– Connect with current students on the MRC IMPACT programme
Heart failure is an epidemic affecting over 500,000 individuals in the UK alone with a prognosis as severe as many cancers. This prognosis can be improved with the identification of novel biomarkers. The aim of my project is to identify novel biomarkers for heart failure using a proteomic approach. My approach to tackling this issue involves the use of Liquid Chromatography – Mass Spectrometry (LC-MS) in a Selected Reaction Monitoring (SRM) format to identify proteins in blood plasma that can be used as possible biomarkers
Leah is researching conscious electrophysiological responses to speech and interoceptive stimuli, in order to improve the prognosis and diagnosis of awareness in patients with disorders of consciousness. She is supervised by Dr Damian Cruse and Prof Antonio Belli.
Sohni Ria Bhalla
Diabetics have an increased risk of cardiovascular disease due to the insufficient growth of collateral vessels. In non-diabetics this is not the case as the body responds by generating new blood vessels to circumvent the blockage. Vascular endothelial growth (VEGF) is the main regulator of blood vessel growth and consists of multiple isoforms: pro-angiogenic (e.g. VEGF-A165a) and anti-angiogenic (e.g. VEGF-A165b). Our aim is to pinpoint the mechanism that may change the production of VEGF isoforms in diabetics, allowing blood vessels to form. If the pathway is successfully identified, this could lead to a new treatment for cardiovascular disease.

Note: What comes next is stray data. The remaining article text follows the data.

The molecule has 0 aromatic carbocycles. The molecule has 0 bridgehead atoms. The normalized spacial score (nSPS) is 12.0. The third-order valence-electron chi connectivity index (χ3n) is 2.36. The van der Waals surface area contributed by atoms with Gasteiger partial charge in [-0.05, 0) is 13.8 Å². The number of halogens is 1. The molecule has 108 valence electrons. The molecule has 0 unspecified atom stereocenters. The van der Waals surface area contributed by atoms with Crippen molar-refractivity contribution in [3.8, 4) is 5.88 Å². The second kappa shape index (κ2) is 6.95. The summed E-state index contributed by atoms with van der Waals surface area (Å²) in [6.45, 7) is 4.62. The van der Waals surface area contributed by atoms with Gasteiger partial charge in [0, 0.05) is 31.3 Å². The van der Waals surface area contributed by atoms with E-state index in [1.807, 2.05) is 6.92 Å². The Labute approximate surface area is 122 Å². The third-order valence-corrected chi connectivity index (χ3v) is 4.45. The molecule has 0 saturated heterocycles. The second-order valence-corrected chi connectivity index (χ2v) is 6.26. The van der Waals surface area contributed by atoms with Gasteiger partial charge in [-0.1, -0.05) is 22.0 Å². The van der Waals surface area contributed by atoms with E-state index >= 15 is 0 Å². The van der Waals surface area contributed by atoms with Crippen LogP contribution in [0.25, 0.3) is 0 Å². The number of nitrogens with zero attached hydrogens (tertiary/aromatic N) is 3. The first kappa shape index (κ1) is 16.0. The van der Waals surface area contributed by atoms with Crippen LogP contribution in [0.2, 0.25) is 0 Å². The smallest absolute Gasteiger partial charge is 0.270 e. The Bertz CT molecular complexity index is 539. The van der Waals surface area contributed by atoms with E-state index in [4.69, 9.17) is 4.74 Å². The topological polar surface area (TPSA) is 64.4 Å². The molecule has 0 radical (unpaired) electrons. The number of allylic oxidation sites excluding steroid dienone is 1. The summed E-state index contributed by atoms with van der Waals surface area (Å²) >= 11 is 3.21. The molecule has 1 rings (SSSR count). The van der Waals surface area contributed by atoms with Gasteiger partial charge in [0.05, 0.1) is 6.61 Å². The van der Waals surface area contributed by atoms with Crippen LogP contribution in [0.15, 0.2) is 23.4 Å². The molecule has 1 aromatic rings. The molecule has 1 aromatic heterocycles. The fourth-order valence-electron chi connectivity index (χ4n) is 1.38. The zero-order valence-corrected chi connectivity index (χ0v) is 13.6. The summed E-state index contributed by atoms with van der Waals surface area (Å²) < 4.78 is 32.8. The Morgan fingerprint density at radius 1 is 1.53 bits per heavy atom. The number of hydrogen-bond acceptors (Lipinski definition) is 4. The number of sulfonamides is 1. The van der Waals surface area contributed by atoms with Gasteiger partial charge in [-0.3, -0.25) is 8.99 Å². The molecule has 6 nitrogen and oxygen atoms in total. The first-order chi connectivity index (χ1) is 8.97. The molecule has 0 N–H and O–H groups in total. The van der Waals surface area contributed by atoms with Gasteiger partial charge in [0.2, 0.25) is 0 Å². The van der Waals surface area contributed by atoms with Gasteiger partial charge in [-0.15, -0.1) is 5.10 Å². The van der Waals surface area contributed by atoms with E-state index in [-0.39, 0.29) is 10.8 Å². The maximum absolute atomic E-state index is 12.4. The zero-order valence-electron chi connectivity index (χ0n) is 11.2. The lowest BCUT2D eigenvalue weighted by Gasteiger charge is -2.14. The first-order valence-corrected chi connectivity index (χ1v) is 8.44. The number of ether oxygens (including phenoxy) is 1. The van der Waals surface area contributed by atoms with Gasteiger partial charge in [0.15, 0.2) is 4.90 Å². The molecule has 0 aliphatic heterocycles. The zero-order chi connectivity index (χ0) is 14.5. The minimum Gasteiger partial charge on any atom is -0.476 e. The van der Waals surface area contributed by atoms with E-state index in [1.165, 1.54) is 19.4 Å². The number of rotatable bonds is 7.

D-type Cyclins play an important role in regulating the transition through the cell cycle as well as an important role in the development of B-cells. Cyclin D3 (CCND3) expression is frequently dysregulated in lymphomas and leukaemia. Exploration into the localisation of CCND3 in DLBCLs have highlighted an unexpected observation that some DLBCL cell lines express cyclin D3 predominantly in the cytoplasm, suggesting a CDK independent function that could explain that oncogenic function of Cyclin D3 in DLBCL development, an eventuality this project aims to explore, alongside exploring the regulation of CCND3 by intracellular compartmentalisation in B-cell malignancies
Project title: An in vitro and in silico study of altered airway smooth muscle and extracellular matrix structure and function in the remodelled asthmatic airway.
My research combines in vitro experimental work using Human Airway Smooth Muscle (HASM) cells and in silico mathematical modelling, in order to discover mechanisms of airway remodelling in asthma patients. These methods are used in complement in order to ultimately develop an accurate tool which could be used to identify new therapeutic targets.
Rheumatoid arthritis (RA) is an inflammatory autoimmune disease that affects around 1% of the population. It has been shown that early treatment greatly improves patient outcome, resulting in less pain and disability long-term, however many RA patients present initially with undifferentiated arthritis (UA). Patients with UA have no clear diagnosis and some will resolve without treatment. My research aims to use RNA sequencing and histological scoring to predict disease outcome, allowing for earlier treatment of RA patients, while also identifying mechanisms that drive persistence versus resolution.